They wouldn’t see any change on either corner at Gansevoort Street, though anyone would recognize the construction visible down the block towards Washington Street and Greenwich Street as a sign of change, though of what significance might not be obvious. And it would be impossible to miss the new building, taller than most in the area, that is visible to north, up on West 13th Street.

They might note that the Gansevoort Meat Center on the southeast corner of Little West 12th Street has been cleaned up some, along with the High Line behind it too.

And they’d surely notice that the building long under construction  — well, it seemed long — on the south side of West 13th Street is finished, even if the rather derelict building on the northeast corner is about the same as always — yes, the overhead conveyor structure was dismantled, in part, a while ago, but that’s about as far as that one's progressed.

Arriving at last at 14th Street, they’d see that the vacant lot is still vacant, but the plywood construction fence has been repainted, the overhead conveyor structure is gone here too, and a chic not to say very “designy” new elevator is in place to carry visitors up to the new High Line Park. And when, exactly, did Sabrett start sending hot dog vendors to this formerly godforsaken corner? (A first time visitor wouldn't notice that.)

If they were very observant, they might notice some new traffic signs here and there as well (a first time visitor of course wouldn't notice these either). But not much else — mostly because there isn’t much else to notice: in this area, this part of Tenth Avenue, one doesn’t see the more finely grained, relatively ephemeral signs of change — new signage, awnings, paint jobs, portable street furniture — that are so densely visible, say, a couple of miles to north, in the forties.

Possibly, probably even, this is because Tenth Avenue down here isn’t a residential street, nor even, really a commercial street, at least not retail commercial. Which means that whatever changes are taking place, they’re relatively large scale, and only large scale.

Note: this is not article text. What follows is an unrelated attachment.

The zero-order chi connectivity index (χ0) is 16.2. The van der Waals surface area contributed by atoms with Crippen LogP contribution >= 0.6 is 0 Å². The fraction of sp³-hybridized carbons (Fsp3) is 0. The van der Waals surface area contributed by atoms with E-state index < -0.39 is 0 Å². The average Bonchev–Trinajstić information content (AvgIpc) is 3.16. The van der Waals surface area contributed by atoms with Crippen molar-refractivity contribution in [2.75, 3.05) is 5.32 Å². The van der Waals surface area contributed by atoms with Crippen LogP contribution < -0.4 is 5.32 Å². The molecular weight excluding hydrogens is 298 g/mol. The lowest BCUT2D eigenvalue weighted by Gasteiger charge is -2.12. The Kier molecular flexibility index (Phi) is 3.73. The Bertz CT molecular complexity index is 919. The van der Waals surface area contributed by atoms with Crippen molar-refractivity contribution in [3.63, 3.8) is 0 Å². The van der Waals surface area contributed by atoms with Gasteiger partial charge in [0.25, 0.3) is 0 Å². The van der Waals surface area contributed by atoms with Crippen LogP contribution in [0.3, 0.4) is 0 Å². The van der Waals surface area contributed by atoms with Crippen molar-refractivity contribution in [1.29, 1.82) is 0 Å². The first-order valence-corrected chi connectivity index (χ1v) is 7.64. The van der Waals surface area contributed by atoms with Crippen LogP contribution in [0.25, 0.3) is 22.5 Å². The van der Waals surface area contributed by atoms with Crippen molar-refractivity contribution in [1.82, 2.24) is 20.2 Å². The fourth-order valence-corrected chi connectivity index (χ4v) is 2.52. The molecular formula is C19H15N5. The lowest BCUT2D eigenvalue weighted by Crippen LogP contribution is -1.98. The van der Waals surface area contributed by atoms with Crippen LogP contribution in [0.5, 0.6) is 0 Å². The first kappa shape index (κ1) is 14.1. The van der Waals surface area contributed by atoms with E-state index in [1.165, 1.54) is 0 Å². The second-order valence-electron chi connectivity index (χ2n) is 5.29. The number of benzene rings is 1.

Which leads me to a sort of obvious conjecture: small scale changes are apparent at street level in the city only where residential and retail pedestrian traffic is relatively dense — conversely, when small scale signs of change begin to appear for the first time (or for the first time in a long while), it’s an indication that the area is changing in the direction of increasing residential and retail density.

Is this always a move upscale? If such small scale signs of change begin to disappear, does this mean the neighborhood is going downhill?

And what about the appearance (or disappearance) of hot dog vendors? Surely that tells us something about what’s happening in a neighborhood.

One last remark: the above recitation of changes is very nearly the same as the one in yesterday’s post — is that because I fit, if not the ten year, then the twenty profile I sketched out above? Or is it more objective, at least in the sense of more intersubjective, shared, than that? Might have to go out and actually ask people about that in order to get an answer.

Something to think about as we go on up Tenth Avenue, starting at Fourteenth Street.